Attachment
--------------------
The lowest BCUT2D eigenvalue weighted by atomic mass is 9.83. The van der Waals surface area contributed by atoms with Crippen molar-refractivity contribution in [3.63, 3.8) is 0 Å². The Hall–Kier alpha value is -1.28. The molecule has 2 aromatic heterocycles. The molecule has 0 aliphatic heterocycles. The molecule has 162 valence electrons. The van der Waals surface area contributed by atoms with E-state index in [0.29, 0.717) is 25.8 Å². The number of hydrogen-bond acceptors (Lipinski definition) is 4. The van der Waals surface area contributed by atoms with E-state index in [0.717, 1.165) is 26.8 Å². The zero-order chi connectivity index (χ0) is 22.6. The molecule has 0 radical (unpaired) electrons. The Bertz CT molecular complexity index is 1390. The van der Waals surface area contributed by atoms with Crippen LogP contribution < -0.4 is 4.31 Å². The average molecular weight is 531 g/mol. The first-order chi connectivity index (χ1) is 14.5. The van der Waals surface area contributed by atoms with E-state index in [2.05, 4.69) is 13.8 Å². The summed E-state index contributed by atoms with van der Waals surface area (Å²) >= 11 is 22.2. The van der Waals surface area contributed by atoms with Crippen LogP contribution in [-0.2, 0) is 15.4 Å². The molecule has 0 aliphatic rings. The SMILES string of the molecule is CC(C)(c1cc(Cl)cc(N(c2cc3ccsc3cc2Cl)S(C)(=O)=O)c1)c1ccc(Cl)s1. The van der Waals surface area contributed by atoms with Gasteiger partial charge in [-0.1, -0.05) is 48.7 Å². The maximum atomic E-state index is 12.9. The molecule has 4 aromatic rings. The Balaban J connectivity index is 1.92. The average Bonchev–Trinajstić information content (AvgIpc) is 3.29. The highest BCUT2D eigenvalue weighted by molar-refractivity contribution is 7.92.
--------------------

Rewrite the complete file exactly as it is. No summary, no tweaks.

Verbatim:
The lowest BCUT2D eigenvalue weighted by atomic mass is 9.83. The van der Waals surface area contributed by atoms with Crippen molar-refractivity contribution in [3.63, 3.8) is 0 Å². The Hall–Kier alpha value is -1.28. The molecule has 2 aromatic heterocycles. The molecule has 0 aliphatic heterocycles. The molecule has 162 valence electrons. The van der Waals surface area contributed by atoms with E-state index in [0.29, 0.717) is 25.8 Å². The number of hydrogen-bond acceptors (Lipinski definition) is 4. The van der Waals surface area contributed by atoms with E-state index in [0.717, 1.165) is 26.8 Å². The zero-order chi connectivity index (χ0) is 22.6. The molecule has 0 radical (unpaired) electrons. The Bertz CT molecular complexity index is 1390. The van der Waals surface area contributed by atoms with Crippen LogP contribution < -0.4 is 4.31 Å². The average molecular weight is 531 g/mol. The first-order chi connectivity index (χ1) is 14.5. The van der Waals surface area contributed by atoms with E-state index in [2.05, 4.69) is 13.8 Å². The summed E-state index contributed by atoms with van der Waals surface area (Å²) >= 11 is 22.2. The van der Waals surface area contributed by atoms with Crippen LogP contribution in [-0.2, 0) is 15.4 Å². The molecule has 0 aliphatic rings. The SMILES string of the molecule is CC(C)(c1cc(Cl)cc(N(c2cc3ccsc3cc2Cl)S(C)(=O)=O)c1)c1ccc(Cl)s1. The van der Waals surface area contributed by atoms with Gasteiger partial charge in [-0.1, -0.05) is 48.7 Å². The maximum atomic E-state index is 12.9. The molecule has 4 aromatic rings. The Balaban J connectivity index is 1.92. The average Bonchev–Trinajstić information content (AvgIpc) is 3.29. The highest BCUT2D eigenvalue weighted by molar-refractivity contribution is 7.92.